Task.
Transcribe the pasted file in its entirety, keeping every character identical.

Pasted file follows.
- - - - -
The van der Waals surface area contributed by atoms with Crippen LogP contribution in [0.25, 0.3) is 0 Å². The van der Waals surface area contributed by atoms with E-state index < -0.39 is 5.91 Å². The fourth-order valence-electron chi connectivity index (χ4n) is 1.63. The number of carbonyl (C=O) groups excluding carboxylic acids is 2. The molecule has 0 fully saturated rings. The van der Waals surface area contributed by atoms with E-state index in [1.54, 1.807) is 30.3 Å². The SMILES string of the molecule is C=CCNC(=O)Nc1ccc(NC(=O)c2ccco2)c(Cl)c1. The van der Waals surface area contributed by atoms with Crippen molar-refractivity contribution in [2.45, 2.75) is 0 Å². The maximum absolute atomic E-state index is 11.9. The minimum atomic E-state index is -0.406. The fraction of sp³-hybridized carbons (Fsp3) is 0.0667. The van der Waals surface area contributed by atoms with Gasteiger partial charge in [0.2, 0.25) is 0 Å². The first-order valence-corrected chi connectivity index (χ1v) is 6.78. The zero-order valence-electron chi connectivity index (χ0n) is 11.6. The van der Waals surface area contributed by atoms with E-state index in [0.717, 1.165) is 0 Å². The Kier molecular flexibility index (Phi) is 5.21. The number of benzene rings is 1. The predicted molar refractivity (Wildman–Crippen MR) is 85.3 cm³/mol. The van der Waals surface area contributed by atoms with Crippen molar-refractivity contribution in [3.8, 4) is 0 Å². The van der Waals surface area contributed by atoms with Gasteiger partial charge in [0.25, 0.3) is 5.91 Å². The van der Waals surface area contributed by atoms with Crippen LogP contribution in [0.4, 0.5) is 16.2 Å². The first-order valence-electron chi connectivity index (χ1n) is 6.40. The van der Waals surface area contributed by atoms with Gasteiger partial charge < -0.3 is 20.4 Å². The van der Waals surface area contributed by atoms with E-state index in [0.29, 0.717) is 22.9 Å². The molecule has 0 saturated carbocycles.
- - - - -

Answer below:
The van der Waals surface area contributed by atoms with Crippen LogP contribution in [0.25, 0.3) is 0 Å². The van der Waals surface area contributed by atoms with E-state index < -0.39 is 5.91 Å². The fourth-order valence-electron chi connectivity index (χ4n) is 1.63. The number of carbonyl (C=O) groups excluding carboxylic acids is 2. The molecule has 0 fully saturated rings. The van der Waals surface area contributed by atoms with E-state index in [1.54, 1.807) is 30.3 Å². The SMILES string of the molecule is C=CCNC(=O)Nc1ccc(NC(=O)c2ccco2)c(Cl)c1. The van der Waals surface area contributed by atoms with Crippen molar-refractivity contribution in [2.45, 2.75) is 0 Å². The maximum absolute atomic E-state index is 11.9. The minimum atomic E-state index is -0.406. The fraction of sp³-hybridized carbons (Fsp3) is 0.0667. The van der Waals surface area contributed by atoms with Gasteiger partial charge in [0.2, 0.25) is 0 Å². The first-order valence-corrected chi connectivity index (χ1v) is 6.78. The zero-order valence-electron chi connectivity index (χ0n) is 11.6. The van der Waals surface area contributed by atoms with E-state index in [0.717, 1.165) is 0 Å². The Kier molecular flexibility index (Phi) is 5.21. The number of benzene rings is 1. The predicted molar refractivity (Wildman–Crippen MR) is 85.3 cm³/mol. The van der Waals surface area contributed by atoms with Crippen molar-refractivity contribution in [3.8, 4) is 0 Å². The van der Waals surface area contributed by atoms with Gasteiger partial charge in [0.25, 0.3) is 5.91 Å². The van der Waals surface area contributed by atoms with Crippen LogP contribution in [0.4, 0.5) is 16.2 Å². The first-order valence-electron chi connectivity index (χ1n) is 6.40. The van der Waals surface area contributed by atoms with Gasteiger partial charge < -0.3 is 20.4 Å². The van der Waals surface area contributed by atoms with E-state index in [0.29, 0.717) is 22.9 Å². The molecule has 0 saturated carbocycles.